Yoga / Training / Static and Dynamic Modes
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Static and Dynamic Modes

Training at various yoga practice levels Varieties of Physical Limits
Training Varieties Ha, Tha and Ha-Tha styles
Training Time Training Place
Protection and Safety Hierarchy of Complexes
Relation of the Limits in the Body and the Spirit One of a Thousand Algorithms of Special Training
First Side Self-Resistance Mode
Correct Mood Female and Male Training Styles
Static and Dynamic Modes Relation of Breath with Form and Movement
Ancient Health Standard

Everything in the World exept Universal is varying, since all common processes are in the dynamic flow of changes.

Therefore, Asanas look static only on the outside. But by they are dynamic by their essence. Fixing the body in any form requires muscle work to keep this form. And, therefore, all Asanas involve muscle work or stretching and are, in fact, not static, because any tension is related to the dynamic process of fatigue and relevant changes in all bodies. Exceptions to this rule are Shavasana, the posture of conscious self-shutdown, and the perfect meditating posture, done with the body fully balanced and relaxed in the sitting position.

The remaining postures, although they look static externally, but on the inside they require the technique of diving into depth and overcoming the limits of the Marginal Mobility Circle. This is usually achieved by increasing the tension of necessarily switched muscle sectors shaping the body, and by lengthening necessarily stretched muscle sectors.

The summary vector of efforts in such static postures is always directed perpendicular, with respect to the line of the limit of the Marginal Mobility Circle. And in accordance with the main goal, which is overcoming this limit, such postures are extra-marginal.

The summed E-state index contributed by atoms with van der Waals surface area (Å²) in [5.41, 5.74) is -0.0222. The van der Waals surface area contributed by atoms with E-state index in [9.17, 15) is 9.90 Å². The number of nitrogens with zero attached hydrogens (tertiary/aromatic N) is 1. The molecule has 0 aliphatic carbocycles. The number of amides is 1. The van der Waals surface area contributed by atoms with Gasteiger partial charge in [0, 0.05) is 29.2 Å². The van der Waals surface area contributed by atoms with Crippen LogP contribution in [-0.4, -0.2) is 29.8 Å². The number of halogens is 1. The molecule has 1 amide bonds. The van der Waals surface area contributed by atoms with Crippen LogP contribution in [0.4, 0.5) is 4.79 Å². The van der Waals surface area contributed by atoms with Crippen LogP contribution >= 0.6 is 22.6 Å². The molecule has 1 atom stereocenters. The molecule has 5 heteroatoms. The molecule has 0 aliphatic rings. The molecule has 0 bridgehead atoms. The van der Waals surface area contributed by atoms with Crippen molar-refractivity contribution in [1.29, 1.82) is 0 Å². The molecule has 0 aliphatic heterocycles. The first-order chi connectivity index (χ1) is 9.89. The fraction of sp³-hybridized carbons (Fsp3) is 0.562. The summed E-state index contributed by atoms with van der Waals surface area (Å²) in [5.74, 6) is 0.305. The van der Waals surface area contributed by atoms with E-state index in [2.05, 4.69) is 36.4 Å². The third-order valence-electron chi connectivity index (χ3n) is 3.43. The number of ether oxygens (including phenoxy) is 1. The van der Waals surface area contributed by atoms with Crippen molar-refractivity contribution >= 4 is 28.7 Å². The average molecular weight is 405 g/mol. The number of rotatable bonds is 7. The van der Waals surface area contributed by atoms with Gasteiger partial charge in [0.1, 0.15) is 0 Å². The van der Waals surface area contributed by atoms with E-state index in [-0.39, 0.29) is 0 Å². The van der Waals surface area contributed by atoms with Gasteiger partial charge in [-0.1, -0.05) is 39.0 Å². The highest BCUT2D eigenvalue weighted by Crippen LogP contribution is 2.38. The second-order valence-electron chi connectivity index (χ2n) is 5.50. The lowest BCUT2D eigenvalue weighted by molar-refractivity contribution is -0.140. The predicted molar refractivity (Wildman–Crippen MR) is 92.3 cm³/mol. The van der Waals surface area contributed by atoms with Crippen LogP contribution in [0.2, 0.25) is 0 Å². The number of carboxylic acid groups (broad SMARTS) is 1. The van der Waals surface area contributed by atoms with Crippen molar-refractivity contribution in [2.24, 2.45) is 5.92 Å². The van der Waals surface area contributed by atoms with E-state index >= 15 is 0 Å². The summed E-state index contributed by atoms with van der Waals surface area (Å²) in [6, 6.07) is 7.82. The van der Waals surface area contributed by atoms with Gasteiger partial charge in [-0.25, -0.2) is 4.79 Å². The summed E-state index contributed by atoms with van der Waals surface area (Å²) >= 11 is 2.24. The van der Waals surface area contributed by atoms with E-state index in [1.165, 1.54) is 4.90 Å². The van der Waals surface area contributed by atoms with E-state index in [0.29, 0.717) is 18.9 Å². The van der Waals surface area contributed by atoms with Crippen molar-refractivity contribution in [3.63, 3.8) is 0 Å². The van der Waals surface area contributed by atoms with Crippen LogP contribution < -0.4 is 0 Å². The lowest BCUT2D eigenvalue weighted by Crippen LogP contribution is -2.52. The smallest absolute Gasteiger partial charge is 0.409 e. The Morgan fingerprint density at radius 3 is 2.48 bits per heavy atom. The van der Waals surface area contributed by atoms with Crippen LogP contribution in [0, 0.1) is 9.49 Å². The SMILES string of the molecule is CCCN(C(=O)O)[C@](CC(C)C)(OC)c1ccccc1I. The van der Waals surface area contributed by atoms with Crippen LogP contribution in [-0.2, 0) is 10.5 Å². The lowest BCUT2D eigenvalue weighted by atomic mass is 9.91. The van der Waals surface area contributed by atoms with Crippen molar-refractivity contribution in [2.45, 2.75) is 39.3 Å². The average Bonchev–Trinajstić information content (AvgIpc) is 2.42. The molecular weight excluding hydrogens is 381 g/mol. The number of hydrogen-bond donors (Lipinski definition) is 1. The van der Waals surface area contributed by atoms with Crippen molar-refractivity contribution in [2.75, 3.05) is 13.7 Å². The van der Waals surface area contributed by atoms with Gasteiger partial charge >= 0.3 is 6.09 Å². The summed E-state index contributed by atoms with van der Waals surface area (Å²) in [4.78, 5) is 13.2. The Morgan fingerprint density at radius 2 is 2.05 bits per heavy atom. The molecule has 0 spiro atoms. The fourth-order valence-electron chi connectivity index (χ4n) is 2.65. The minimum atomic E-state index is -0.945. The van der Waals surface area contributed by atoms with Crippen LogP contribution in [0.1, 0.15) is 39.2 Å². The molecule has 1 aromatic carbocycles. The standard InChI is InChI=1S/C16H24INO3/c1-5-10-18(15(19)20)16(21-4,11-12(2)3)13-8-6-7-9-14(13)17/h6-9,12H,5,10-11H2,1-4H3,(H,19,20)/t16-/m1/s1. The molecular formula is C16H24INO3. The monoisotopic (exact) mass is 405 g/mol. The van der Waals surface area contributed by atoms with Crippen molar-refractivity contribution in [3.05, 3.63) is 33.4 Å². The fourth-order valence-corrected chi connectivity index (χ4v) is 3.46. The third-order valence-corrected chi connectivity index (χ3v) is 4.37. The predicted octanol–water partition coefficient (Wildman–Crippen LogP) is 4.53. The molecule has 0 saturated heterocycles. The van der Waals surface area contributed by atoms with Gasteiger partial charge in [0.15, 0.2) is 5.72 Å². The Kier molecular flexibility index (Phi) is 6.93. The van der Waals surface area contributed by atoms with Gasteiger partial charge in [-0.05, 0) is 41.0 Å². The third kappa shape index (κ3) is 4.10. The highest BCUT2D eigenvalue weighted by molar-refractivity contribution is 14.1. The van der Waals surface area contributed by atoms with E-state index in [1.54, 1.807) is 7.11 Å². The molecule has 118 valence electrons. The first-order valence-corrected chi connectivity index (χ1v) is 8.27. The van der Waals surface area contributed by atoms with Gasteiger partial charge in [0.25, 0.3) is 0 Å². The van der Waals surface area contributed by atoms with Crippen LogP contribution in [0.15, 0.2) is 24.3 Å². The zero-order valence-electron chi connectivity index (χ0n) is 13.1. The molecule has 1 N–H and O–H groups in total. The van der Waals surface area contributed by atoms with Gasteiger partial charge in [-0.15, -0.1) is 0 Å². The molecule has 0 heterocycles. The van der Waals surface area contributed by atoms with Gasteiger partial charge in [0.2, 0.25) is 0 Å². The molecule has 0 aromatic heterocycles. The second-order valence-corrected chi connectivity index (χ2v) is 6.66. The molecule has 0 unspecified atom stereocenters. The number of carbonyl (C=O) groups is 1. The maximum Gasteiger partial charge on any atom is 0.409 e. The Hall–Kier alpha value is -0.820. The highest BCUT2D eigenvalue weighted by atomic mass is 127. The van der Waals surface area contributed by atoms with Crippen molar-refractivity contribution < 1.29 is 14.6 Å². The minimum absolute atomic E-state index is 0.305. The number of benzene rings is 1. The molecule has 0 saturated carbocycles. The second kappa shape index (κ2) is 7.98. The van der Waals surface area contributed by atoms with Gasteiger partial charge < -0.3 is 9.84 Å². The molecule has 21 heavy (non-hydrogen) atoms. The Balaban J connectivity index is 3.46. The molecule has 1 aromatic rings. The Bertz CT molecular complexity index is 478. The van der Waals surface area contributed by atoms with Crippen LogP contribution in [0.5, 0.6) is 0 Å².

If a static posture (for example, strength or balance-based posture) does not employ diving into the depth and is fixed inside the Marginal Mobility Circle without overcoming mobility limitations, the dynamics of change are created by increasing muscle fatigue.

As to dynamic exercises of any complexity level can be referred to as links (dynamic transfers from one extra-marginal posture to another inside the Marginal Circle), or to the group of energy distribution movements, and they are dynamic by the definition. At the same time their practice is also related to overcoming the Limit, but of another nature, i. e., the limit of dynamic endurance or energy tendencies.

Training always requires actions related to transition processes. In the course of training, directions of vectors transforming extra-marginal efforts, methods and techniques may vary from stretching-based (extending the limits of the Mobility Circle) to those aimed at developing endurance and adaptation to the density of energy flows. But the essence of the dynamic characteristic of the flow in this case always remains unchanged.

A truly static stage may only be achieved in the non-doing of the contemplation practices, however, not at the early stage of learning these techniques and not during starting creation of ones mood when transitory processes are still presented, but at the final stage of a perfect Samadhi.

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